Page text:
Nearly six in ten British adults – more than 28 million people – suffer from sleep deprivation. Don’t be a sleepless statistic
With an increasing amount of research linking lack of sleep to such serious health conditions as high blood pressure, heart disease, diabetes, obesity and even cancer, it is important to clock-up the recommended eight-hours of shut-eye per night to stay fit for life. If you find yourself in the wide-awake club, making some simple habitual changes and rethinking your surroundings can help you break your sleepless cycle.
Be screen-time savvy
Exposure to light on the blue end of the colour spectrum limits the production of melatonin, a sleep-inducing hormone. In real terms, this is a big thumbs-down for electronic devices such as smart phones, tablets, computers and flat-screen televisions before bedtime. Make sure you switch off and log off at least two hours before you hit the sack. If it’s necessary to use your phone or check emails (a staggering 80-90% of adults do during this period), turn down the brightness on your device and position it at least 12-inches away from your eyes.
Bright light also stems the flow of melatonin. Dimming your home illuminations or substituting harsh ceiling lights with soft glowing lamps come nightfall will have a positive impact on your ability to sleep. Furthermore, while blue light has the most detrimental affect on sleep, red light is the most conducive in triggering drowsiness. So consider using incandescent light bulbs with a wire filament in your bedroom. Alternatively, simulate a red glow from traditional white light bulbs by opting for red, brown or orange lampshades.
For the best quality slumber, sleep on your back. It allows your neck, head and spine to recharge in a neutral position, and minimises the disruptive occurrence of heartburn and acid reflux. If you sleep on your side, lay to the right to reduce pressure on vital organs such as your lungs, liver and stomach. However, avoid the foetal position – sleeping with your knees pulled high and chin tucked into your chest restricts diaphragmatic breathing and will exert undue pressure on your spine and joints.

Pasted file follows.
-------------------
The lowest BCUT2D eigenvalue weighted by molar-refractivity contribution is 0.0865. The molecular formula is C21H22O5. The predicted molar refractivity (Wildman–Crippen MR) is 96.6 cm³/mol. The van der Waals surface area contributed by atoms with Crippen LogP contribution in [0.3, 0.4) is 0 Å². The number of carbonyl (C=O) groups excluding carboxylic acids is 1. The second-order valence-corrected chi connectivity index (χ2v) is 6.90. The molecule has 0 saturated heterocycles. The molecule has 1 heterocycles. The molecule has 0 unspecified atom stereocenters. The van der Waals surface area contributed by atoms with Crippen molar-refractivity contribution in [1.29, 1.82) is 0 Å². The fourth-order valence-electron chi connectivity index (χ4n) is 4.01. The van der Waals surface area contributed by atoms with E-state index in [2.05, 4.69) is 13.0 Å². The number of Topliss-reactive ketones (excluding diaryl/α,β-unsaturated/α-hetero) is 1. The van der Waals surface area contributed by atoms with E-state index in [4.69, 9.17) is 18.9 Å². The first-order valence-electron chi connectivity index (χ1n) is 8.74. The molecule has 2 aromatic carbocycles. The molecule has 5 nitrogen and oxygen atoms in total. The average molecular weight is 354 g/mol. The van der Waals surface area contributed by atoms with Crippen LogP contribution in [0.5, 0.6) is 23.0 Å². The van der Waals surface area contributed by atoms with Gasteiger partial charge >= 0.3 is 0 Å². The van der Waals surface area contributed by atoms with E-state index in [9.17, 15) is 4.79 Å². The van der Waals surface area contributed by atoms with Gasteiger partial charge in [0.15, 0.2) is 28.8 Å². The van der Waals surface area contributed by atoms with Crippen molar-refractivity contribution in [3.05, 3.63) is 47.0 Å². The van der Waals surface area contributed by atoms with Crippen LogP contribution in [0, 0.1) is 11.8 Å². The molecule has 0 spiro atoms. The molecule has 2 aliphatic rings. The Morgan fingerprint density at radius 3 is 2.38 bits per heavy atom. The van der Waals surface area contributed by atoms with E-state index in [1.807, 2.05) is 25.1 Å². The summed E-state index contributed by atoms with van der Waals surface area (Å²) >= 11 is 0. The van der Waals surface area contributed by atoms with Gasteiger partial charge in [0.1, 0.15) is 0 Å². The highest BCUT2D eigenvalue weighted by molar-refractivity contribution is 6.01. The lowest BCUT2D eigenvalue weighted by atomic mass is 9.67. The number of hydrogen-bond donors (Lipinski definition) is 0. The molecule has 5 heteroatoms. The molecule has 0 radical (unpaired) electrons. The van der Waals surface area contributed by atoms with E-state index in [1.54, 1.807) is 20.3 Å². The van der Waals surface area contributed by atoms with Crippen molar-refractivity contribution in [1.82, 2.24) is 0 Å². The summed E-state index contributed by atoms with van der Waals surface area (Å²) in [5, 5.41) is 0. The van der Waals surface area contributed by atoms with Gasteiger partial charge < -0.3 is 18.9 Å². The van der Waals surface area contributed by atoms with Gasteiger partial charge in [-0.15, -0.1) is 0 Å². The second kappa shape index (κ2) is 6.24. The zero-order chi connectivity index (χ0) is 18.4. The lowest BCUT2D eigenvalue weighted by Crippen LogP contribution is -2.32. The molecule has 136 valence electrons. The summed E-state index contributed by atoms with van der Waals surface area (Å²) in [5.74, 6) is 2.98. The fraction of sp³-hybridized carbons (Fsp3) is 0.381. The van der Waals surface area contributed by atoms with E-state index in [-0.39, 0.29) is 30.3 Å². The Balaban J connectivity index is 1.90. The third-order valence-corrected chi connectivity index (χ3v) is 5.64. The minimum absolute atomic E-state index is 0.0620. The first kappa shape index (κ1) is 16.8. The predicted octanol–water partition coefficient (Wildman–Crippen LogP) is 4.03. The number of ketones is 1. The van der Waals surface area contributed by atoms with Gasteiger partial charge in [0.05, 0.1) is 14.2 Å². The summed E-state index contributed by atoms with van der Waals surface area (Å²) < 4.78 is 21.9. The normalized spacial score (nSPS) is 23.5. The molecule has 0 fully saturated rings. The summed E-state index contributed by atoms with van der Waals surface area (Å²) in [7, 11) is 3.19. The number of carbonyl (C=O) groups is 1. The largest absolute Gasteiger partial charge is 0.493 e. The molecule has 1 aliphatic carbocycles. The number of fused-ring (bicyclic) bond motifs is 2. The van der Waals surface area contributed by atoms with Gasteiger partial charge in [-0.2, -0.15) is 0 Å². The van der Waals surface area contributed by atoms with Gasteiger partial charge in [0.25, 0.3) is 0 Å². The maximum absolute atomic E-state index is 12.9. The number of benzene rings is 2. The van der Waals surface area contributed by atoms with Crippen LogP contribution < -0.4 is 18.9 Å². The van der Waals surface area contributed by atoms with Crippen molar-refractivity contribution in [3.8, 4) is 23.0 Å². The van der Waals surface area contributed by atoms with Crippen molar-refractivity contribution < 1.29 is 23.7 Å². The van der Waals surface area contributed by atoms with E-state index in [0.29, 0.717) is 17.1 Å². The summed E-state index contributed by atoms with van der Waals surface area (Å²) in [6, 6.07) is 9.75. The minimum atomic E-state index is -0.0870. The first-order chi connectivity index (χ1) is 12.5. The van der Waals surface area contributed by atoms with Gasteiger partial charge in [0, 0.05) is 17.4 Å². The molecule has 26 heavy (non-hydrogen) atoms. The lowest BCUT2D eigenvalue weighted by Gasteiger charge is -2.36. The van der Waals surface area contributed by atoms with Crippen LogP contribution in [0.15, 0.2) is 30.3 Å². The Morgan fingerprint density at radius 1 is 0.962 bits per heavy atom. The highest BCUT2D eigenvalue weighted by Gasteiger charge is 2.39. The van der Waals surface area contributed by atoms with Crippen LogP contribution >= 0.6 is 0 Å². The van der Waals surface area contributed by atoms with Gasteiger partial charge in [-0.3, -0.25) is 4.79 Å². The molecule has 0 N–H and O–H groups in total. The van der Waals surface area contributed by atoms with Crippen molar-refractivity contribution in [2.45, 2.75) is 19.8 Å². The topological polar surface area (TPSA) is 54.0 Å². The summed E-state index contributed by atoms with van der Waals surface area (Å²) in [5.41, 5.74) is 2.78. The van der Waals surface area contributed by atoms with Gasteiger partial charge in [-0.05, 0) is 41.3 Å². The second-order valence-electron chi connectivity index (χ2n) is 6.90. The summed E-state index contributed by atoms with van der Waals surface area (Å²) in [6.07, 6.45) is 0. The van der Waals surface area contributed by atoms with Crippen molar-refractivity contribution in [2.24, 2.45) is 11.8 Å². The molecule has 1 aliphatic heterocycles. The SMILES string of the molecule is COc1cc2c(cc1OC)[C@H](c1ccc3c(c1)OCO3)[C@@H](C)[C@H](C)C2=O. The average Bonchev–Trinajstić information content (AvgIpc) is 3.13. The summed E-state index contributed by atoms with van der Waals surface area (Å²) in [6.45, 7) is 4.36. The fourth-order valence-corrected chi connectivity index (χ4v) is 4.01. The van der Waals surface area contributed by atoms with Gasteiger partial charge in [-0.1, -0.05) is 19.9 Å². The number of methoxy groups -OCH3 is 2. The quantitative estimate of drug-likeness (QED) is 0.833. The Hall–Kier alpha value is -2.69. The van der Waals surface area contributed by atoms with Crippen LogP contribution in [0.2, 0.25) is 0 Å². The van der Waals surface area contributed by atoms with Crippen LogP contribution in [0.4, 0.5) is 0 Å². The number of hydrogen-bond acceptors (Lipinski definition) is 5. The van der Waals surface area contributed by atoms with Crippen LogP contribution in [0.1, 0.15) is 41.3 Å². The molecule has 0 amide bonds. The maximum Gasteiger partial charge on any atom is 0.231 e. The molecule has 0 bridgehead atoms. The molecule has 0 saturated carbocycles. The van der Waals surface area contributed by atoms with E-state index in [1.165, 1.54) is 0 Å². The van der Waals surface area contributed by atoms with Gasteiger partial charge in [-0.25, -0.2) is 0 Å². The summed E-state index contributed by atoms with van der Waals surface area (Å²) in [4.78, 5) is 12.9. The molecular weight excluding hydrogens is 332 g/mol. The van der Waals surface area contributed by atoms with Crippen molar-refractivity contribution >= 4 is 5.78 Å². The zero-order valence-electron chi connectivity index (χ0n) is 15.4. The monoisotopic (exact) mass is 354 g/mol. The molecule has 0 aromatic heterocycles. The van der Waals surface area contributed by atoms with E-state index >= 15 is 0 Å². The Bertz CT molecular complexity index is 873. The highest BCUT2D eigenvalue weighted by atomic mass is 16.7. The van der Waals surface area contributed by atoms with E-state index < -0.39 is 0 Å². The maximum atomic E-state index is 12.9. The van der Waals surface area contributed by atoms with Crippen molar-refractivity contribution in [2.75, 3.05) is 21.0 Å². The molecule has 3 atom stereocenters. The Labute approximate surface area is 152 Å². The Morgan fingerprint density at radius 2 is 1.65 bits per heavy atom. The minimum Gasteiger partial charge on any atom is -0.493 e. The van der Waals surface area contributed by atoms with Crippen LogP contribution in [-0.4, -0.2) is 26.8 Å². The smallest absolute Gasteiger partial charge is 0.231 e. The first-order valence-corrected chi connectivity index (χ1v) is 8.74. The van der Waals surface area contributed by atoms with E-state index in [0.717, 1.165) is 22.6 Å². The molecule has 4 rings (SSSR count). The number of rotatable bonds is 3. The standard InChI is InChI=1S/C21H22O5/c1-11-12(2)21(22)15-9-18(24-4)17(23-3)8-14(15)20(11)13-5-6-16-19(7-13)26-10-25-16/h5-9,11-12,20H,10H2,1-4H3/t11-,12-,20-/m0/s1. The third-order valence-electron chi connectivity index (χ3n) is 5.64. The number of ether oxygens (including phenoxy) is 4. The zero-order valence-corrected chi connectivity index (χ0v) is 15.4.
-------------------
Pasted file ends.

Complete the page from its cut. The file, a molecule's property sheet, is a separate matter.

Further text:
Swerve caffeine-loaded beverages like tea, coffee and sodas from midday. They continue to stimulate your metabolism for up to eight hours after intake, preventing you from enjoying restorative sleep come bedtime. Instead, drink caffeine-free herbal teas that contain sleep-promoting compounds such as camomile.
Avoid alcohol. You may feel like a glass of favourite tipple helps you to fall to sleep, but it increases REM (rapid eye movement) and interferes with the quality of your sleep cycle.
Resist eating heavy meals too late – the energy your body will generate to digest them will interrupt your sleep. Small snacks in the evening are much better, and some can even help aid sleep. Poultry, bananas, eggs, cottage cheese and cashew nuts are all high in tryptophan, an amino acid that food scientists suggest has a sedative-like affect.
Routine is king
Irregularities in when and how long you sleep will confuse your body’s biological sleep/wake rhythm, so be conscious about maintaining a routine. Attempt to bed down the same time every night and try to sleep for a consistent number of hours. If you are experiencing an episode of sleep deprivation, avoid power naps as a strategy to compensate – they will only send your body further out of sync. Working through any daytime dips with a brisk stroll instead of 40 winks will help get your sleep pattern back on track quicker.
Time workouts well
Regular exercise is key to quality sleep. However, rigorous exercise too close to bedtime will have a stimulant effect on your body and keep you wide-awake when you try to retire for the night. As a rule of thumb, always complete any cardiovascular exercise at least three to four hours before you head to bed.
Write your worries away
The most common underlying cause of sleeplessness is worry, be it financial, work-related or relationship based. Limit such concerns impacting on your sleep by writing down how you plan to solve them before you head to bed. Putting pen to paper outside of the bedroom will help you feel more in control and limit everyday worries running through your head and sabotaging your sleep.
Optimise your sleeping quarters
Review the design and organisation of your bedroom to make sure it is conducive to resting well. Choose warm and earthy shades or pastels over bright colours, keep clutter to a minimum, limit external light intrusion with blackout blinds, maintain a moderately cool temperature (between 16-18°C) and decorate the walls with photographs of loved ones or calming landscapes. In combination, these factors will help make your bedroom feel like a sanctuary and help you relax.